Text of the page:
Moreover, in this retrospective and naturalistic design, not every patient may have reported a comorbid dermatological diagnosis, especially taking into account disease-specific features in dementia or schizophrenia. Furthermore, due to the computer-based search method, we cannot rule out the possibility that we failed to identify all corresponding patients. Therefore, an underestimation of the prevalence of co-morbid dermatological diseases in psychiatric and psychosomatic patients is likely. This is a strong limitation. For example, the difference found between unipolar depression and bipolar disorder found here could represent a selection bias.

Neither the severity of the mental disorder nor the dermatological disease could be validated in this study, further limiting the representativeness of our results.


The results indicate a link between stress-related dermatoses and mental illness, especially with regard to the clarification of further predisposing factors that contribute to the development of comorbidities in some of the patients. As such, there is a need for further research and future studies could provide important insights into these pathogenic mechanisms and the relevant therapies.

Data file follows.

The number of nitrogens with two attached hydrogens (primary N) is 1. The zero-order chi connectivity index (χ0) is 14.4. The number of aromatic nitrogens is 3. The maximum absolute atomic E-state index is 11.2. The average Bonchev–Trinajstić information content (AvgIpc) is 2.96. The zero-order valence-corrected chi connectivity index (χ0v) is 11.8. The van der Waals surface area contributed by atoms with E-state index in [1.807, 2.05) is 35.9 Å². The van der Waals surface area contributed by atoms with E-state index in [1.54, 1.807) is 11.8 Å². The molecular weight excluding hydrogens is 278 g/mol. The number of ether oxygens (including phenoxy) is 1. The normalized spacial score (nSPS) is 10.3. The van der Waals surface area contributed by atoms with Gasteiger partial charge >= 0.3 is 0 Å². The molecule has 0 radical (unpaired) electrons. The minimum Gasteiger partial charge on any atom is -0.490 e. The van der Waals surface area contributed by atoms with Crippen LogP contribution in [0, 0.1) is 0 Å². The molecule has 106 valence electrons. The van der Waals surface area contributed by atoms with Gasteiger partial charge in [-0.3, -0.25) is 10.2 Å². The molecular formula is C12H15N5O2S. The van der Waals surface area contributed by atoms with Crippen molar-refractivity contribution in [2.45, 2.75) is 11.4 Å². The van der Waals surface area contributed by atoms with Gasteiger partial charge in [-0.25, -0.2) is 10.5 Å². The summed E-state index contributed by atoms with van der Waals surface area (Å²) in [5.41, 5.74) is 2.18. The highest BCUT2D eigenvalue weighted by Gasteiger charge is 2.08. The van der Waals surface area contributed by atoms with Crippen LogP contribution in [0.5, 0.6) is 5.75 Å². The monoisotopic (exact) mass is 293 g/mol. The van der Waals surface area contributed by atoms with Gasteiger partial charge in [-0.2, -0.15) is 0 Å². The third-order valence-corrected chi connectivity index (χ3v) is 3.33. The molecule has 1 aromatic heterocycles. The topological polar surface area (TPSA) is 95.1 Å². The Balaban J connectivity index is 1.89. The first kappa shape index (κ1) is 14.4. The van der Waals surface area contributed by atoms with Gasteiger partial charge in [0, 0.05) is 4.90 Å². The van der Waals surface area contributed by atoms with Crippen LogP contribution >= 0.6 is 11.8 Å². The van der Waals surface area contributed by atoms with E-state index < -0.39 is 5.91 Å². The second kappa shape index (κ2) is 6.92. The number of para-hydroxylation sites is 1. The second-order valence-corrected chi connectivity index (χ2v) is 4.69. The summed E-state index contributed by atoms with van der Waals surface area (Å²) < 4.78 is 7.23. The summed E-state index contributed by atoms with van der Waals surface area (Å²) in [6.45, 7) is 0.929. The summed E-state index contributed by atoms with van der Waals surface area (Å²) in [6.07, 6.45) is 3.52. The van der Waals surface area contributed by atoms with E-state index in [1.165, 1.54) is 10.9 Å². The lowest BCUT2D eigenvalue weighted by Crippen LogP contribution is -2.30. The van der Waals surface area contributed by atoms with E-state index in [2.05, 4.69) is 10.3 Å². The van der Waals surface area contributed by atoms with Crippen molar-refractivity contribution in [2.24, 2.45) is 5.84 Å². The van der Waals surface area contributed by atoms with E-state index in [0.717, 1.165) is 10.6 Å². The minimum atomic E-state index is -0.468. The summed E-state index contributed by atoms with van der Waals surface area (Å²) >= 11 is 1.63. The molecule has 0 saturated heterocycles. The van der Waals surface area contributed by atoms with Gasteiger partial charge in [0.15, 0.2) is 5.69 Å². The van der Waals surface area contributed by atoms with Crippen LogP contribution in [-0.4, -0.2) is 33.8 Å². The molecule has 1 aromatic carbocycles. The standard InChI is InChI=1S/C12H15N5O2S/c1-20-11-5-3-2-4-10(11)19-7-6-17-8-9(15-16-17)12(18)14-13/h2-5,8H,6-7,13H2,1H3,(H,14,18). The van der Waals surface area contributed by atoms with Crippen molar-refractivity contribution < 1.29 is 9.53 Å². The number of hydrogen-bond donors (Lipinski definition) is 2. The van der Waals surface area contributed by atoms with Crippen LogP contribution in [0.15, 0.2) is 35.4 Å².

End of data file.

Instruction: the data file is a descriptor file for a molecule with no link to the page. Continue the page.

The presented partial results are data from CM’s doctoral dissertation.


The authors have no potential conflicts of interest to disclose.

Author Contributions

Conceptualization: Paraskevi Mavrogiorgou, Georg Juckel. Data curation: Corinna Mersmann, Gabriele Gerlach. Formal analysis: Corinna Mersmann, Paraskevi Mavrogiorgou, Georg Juckel. Funding acquisition: Georg Juckel. Investigation: Corinna Mersmann, Paraskevi Mavrogiorgou, Gabriele Gerlach. Methodology: Corinna Mersmann, Paraskevi Mavrogiorgou. Project administration: Paraskevi Mavrogiorgou, Georg Juckel. Resources: Stephan Herpertz, Georg Juckel. Software: Paraskevi Mavrogiorgou. Supervision: Stephan Herpertz, Georg Juckel. Validation: All authors. Visualization: Corinna Mersmann, Paraskevi Mavrogiorgou. Writing— original draft: Corinna Mersmann, Paraskevi Mavrogiorgou. Writing—review & editing: Corinna Mersmann, Paraskevi Mavrogiorgou, Georg Juckel.


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Article information Continued

Figure 1.

Flow diagram to identify patients groups being comorbid with psychiatric and dermatological disorders.

Figure 2.

Frequency of psychiatric disorders (ICD-10: F00–F99).

Figure 3.

Frequency of dermatological disorders.

Table 1.

Frequency and type of infectious-parasitic dermatoses in mentally ill patients

Total sample Bacterial Viral Funcal Parasitic
n=12 (42.9%) n=4 (14.3%) n=11 (39.3%) n=1 (3.6%)
Subforms Erysipel: n=9 (pathogens: ß-hämolytic streptococcus of the Group A Herpes Zoster: n=2 (pathogens: Varizellen-Zoster-Virus) Candidosis Scabiosis: n=1 (pathogens: Mites)
• Intertriginous: n=3
• Cutan+oral mucosa: n=3 (pathogens: Yeast Candida albicans)
Phlegmone: n=2 (pathogens: Streptococci/staphylococci) Herpes oralis: n=1 (pathogens: Herpes-simplex Virus) Tinea
• Pedis: n=2
• Manuum+pedum: n=2 (pathogens: Trichophyton or Microsporum)
Pyodermia: n=1 (pathogens: ß-hämolytic streptococci, staphylococcus aureus) Condylomata acuminata: n=1 (pathogens: Papillomavirus) Pityriasis versicolor: n=1 (pathogens: Yeast Malassezia furfur)